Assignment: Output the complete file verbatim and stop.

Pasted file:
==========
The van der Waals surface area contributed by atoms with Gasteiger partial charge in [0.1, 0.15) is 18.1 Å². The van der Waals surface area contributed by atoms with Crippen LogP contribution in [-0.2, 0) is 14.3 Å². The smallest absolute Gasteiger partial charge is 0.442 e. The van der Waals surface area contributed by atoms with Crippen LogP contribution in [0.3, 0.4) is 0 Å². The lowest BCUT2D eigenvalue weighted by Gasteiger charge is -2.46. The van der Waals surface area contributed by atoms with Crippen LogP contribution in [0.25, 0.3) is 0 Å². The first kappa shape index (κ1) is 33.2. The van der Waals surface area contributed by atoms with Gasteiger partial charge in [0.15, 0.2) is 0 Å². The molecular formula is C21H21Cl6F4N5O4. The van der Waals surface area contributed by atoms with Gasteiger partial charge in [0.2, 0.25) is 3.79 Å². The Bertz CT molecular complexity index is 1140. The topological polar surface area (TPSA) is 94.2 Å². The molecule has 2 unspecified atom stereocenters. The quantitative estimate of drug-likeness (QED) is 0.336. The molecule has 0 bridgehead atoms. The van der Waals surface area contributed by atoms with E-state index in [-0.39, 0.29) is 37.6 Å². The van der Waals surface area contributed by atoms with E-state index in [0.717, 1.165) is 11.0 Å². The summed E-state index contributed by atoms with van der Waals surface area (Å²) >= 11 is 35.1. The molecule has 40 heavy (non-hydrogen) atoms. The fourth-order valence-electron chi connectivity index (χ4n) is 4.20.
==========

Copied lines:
The van der Waals surface area contributed by atoms with Gasteiger partial charge in [0.1, 0.15) is 18.1 Å². The van der Waals surface area contributed by atoms with Crippen LogP contribution in [-0.2, 0) is 14.3 Å². The smallest absolute Gasteiger partial charge is 0.442 e. The van der Waals surface area contributed by atoms with Crippen LogP contribution in [0.3, 0.4) is 0 Å². The lowest BCUT2D eigenvalue weighted by Gasteiger charge is -2.46. The van der Waals surface area contributed by atoms with Crippen LogP contribution in [0.25, 0.3) is 0 Å². The first kappa shape index (κ1) is 33.2. The van der Waals surface area contributed by atoms with Gasteiger partial charge in [0.15, 0.2) is 0 Å². The molecular formula is C21H21Cl6F4N5O4. The van der Waals surface area contributed by atoms with Gasteiger partial charge in [0.2, 0.25) is 3.79 Å². The Bertz CT molecular complexity index is 1140. The topological polar surface area (TPSA) is 94.2 Å². The molecule has 2 unspecified atom stereocenters. The quantitative estimate of drug-likeness (QED) is 0.336. The molecule has 0 bridgehead atoms. The van der Waals surface area contributed by atoms with E-state index in [-0.39, 0.29) is 37.6 Å². The van der Waals surface area contributed by atoms with E-state index in [0.717, 1.165) is 11.0 Å². The summed E-state index contributed by atoms with van der Waals surface area (Å²) >= 11 is 35.1. The molecule has 40 heavy (non-hydrogen) atoms. The fourth-order valence-electron chi connectivity index (χ4n) is 4.20.